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Monday, May 22, 2017

Don't Tell What Mildred Did!


Showmen Sell Fierce Their Mildred Pierce

Ad campaigns sometimes took on lives of their own, like when a picture had energy that wouldn't be contained by standard publicity. Such a nova was Mildred Pierce, keyed as it was to closure of the war and servicemen coming home. Among recreation for vets was relax in theatres not visited over a last three-four years. Tie that to courtship in renewed force and there was whopper success for even weak product from late 1945 into '46. Some of soldiers presumably saw Mildred Pierce at camp, or jungles lately seized, them being first in line for new releases and then writing home to recommend what they liked. This was strategy beyond mere generosity to troops for an industry realizing value in letters that spoke highly of new films. Had poll been taken in 1945 (was there?), I'd propose the year as peak, or near-that, of good will for Hollywood and its works. We laugh now at sailors dashing onto dry land crying "Oh Boy! Home and Mildred Pierce!," but there was basis for trade ad boast, for here was Moment for Mildred, with September 28 pre-release at New York's Strand to precede general spread of the show in October. Balance of 1945 would stamp and re-stamp Mildred Pierce onto consciousness of everyone reading magazines, listening to radio, or talking movies among friends.




WB knew they had a special one. This "Ears Burning" trade ad was probably as truthful a dispatch as came out of studios in 1945. Crawford comeback was reported as done deal before Mildred opened, being start for fresh run at tough melodramas. Plus there was sizzle to the steak spelled s-e-x, which ads from start would emphasize. Note packets of good will as expressed above. There aren't many pix of Jack Warner being kissed by contract talent, so let's savor this one. Must have been a jubilant day, possibly one when all realized Mildred Pierce was gold in the bank. Sometimes you could smell a smash on its way out the door. Note Harry Warner apart from the smooch-fest. Wonder if Joan kissed him too. Bet not. Harry comes across like a cold fish. Rather looks like one as well. Louse as he was, at least Jack took fun where he found it, as did onlooking Michael Curtiz, whose directorial triumph Mildred Pierce was. We still underestimate Curtiz, maybe for being a team player rather than rebel or iconoclast. Or was he just too versatile for his own good? There was nothing so convivial as studio-staff relations when everyone was in the chips. It was only when someone began to slip that ice formed.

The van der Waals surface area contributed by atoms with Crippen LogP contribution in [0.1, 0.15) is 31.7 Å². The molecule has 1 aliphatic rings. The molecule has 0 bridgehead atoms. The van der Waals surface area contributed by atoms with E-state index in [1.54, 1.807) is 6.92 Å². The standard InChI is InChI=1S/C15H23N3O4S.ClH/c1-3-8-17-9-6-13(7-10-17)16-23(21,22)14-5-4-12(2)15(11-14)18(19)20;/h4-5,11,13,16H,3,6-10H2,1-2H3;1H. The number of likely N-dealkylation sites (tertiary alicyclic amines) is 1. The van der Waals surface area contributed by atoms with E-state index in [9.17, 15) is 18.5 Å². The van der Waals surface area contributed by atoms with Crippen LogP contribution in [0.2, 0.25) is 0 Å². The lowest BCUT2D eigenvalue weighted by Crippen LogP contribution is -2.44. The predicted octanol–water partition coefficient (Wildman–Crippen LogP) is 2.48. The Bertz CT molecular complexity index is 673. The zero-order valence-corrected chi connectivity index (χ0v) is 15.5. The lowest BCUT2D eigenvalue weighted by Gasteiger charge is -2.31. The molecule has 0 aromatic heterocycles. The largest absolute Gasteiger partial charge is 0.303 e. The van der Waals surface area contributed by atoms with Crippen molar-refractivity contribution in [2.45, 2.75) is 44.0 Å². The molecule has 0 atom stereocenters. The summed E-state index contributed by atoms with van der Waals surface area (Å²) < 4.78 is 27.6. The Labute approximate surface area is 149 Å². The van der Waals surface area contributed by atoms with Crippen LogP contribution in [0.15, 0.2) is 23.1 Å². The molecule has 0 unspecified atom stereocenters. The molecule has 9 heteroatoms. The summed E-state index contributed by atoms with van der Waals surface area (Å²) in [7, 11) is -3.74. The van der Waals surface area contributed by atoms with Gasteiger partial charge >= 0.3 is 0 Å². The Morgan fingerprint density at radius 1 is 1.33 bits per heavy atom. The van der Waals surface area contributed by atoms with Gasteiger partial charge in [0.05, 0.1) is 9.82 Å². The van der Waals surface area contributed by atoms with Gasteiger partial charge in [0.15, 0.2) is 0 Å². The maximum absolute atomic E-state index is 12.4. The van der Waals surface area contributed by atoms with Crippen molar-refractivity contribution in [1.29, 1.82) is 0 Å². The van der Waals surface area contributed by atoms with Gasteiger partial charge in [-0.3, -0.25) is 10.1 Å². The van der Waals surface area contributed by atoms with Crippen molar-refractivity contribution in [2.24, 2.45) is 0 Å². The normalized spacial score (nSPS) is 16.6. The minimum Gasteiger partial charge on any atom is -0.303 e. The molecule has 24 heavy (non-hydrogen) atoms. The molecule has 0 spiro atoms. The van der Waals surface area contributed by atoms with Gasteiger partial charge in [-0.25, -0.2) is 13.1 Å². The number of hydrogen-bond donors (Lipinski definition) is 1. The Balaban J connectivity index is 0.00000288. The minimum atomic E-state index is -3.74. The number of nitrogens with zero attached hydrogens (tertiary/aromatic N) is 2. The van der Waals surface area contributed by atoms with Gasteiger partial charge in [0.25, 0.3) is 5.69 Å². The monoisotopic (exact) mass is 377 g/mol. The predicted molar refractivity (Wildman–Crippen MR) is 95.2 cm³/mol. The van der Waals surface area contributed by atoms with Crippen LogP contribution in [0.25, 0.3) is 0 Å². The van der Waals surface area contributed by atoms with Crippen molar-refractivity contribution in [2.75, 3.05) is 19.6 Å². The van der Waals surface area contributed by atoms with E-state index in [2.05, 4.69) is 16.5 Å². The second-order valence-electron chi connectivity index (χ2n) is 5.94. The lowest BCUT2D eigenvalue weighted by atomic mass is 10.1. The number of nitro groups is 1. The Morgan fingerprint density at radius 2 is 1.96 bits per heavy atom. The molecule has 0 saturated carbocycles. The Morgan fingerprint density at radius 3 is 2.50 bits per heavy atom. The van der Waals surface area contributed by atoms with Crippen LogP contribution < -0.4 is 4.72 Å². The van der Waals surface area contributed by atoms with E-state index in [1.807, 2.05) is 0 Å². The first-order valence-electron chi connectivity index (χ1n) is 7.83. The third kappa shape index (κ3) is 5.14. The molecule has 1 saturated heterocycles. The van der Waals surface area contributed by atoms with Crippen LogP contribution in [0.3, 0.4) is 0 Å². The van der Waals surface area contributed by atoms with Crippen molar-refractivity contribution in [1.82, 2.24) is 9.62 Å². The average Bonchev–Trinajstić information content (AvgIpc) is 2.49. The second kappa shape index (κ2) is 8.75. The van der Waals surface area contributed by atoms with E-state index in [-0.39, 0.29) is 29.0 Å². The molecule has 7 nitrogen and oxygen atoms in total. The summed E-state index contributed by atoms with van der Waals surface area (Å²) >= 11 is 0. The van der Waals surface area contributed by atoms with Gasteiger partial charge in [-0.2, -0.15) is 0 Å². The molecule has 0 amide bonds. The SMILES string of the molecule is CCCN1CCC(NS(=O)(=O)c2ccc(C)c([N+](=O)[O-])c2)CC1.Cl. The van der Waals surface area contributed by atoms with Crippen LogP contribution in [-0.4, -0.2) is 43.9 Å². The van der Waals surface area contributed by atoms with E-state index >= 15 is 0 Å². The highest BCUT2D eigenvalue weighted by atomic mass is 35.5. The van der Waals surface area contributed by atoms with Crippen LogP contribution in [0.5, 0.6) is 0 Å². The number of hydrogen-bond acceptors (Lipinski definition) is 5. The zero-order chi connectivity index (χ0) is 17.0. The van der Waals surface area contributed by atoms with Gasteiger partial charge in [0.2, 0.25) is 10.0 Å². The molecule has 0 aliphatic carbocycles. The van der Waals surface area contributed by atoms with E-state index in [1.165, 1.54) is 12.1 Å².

Going-in misread by some showmen was Mildred Pierce as "Ladies Only" attraction (like above in New London, Ct.). Time, and gender mix among crowds, would dispel notion of that. Mildred Pierce took grosses bigger than any woman-centric or Bette Davis vehicle Warners had, or would. It was clearly reaching men in vast number, outdrawing the Bogarts (except Casablanca) and all the Errol Flynns save San Antonio. Mildred Pierce showed that both sexes could be lured by melodrama revolved around a woman. 20th Fox got a same lesson, to even greater reward, within following months with Leave Her To Heaven. From now on, female passion would have deadly consequence, this demanded by those back from a shooting war, as well was ones who had charted progress of same back home. Joan Crawford would harden sufficiently to kill a lover onscreen and make it seem an only recourse, if not a good idea all round. Here was rougher play that four years of headlines and newsreels had prepared us for. Crawford also had enough sex left by 1945 to be attractive where dealing death, or negotiating with those who do ("The Kind Of Woman Most Men Want" --- how much longer could they say that of JC?) . Ads gave impression that she'd commit murder as Mildred Pierce, not so in the film, but who'd care or remember on exiting such a satisfactory show?